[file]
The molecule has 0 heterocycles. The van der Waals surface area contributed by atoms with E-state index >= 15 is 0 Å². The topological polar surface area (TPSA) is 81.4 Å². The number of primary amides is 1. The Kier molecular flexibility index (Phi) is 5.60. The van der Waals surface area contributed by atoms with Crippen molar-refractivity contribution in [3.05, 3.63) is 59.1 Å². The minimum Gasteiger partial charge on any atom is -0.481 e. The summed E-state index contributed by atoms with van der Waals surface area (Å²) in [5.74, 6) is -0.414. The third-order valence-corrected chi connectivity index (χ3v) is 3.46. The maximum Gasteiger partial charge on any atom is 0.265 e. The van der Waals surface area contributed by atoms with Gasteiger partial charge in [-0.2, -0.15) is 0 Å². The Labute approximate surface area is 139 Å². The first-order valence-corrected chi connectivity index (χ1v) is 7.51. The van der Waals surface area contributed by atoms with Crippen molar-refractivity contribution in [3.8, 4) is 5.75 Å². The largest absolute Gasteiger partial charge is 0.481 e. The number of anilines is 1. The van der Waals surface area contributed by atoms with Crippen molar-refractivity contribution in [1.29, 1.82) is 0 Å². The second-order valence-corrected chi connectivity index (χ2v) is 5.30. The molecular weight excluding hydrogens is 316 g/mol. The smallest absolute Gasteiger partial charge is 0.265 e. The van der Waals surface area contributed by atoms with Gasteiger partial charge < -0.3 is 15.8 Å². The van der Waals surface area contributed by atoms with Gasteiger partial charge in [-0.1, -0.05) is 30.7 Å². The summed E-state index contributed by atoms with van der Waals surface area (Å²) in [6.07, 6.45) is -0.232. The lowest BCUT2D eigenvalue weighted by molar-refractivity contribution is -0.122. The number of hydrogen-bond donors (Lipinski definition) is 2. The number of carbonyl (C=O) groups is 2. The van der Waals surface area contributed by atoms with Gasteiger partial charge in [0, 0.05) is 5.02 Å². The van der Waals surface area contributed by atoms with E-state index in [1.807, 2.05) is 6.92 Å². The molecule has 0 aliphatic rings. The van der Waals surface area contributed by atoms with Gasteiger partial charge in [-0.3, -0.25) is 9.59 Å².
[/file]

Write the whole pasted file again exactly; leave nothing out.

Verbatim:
The molecule has 0 heterocycles. The van der Waals surface area contributed by atoms with E-state index >= 15 is 0 Å². The topological polar surface area (TPSA) is 81.4 Å². The number of primary amides is 1. The Kier molecular flexibility index (Phi) is 5.60. The van der Waals surface area contributed by atoms with Crippen molar-refractivity contribution in [3.05, 3.63) is 59.1 Å². The minimum Gasteiger partial charge on any atom is -0.481 e. The summed E-state index contributed by atoms with van der Waals surface area (Å²) in [5.74, 6) is -0.414. The third-order valence-corrected chi connectivity index (χ3v) is 3.46. The maximum Gasteiger partial charge on any atom is 0.265 e. The van der Waals surface area contributed by atoms with Gasteiger partial charge in [-0.2, -0.15) is 0 Å². The Labute approximate surface area is 139 Å². The first-order valence-corrected chi connectivity index (χ1v) is 7.51. The van der Waals surface area contributed by atoms with Crippen molar-refractivity contribution in [3.8, 4) is 5.75 Å². The largest absolute Gasteiger partial charge is 0.481 e. The number of anilines is 1. The van der Waals surface area contributed by atoms with Crippen molar-refractivity contribution in [1.29, 1.82) is 0 Å². The second-order valence-corrected chi connectivity index (χ2v) is 5.30. The molecular weight excluding hydrogens is 316 g/mol. The smallest absolute Gasteiger partial charge is 0.265 e. The van der Waals surface area contributed by atoms with Gasteiger partial charge < -0.3 is 15.8 Å². The van der Waals surface area contributed by atoms with Gasteiger partial charge in [-0.1, -0.05) is 30.7 Å². The summed E-state index contributed by atoms with van der Waals surface area (Å²) in [6.07, 6.45) is -0.232. The lowest BCUT2D eigenvalue weighted by molar-refractivity contribution is -0.122. The number of hydrogen-bond donors (Lipinski definition) is 2. The number of carbonyl (C=O) groups is 2. The van der Waals surface area contributed by atoms with Gasteiger partial charge in [0, 0.05) is 5.02 Å². The van der Waals surface area contributed by atoms with E-state index in [1.807, 2.05) is 6.92 Å². The molecule has 0 aliphatic rings. The van der Waals surface area contributed by atoms with Gasteiger partial charge in [-0.3, -0.25) is 9.59 Å².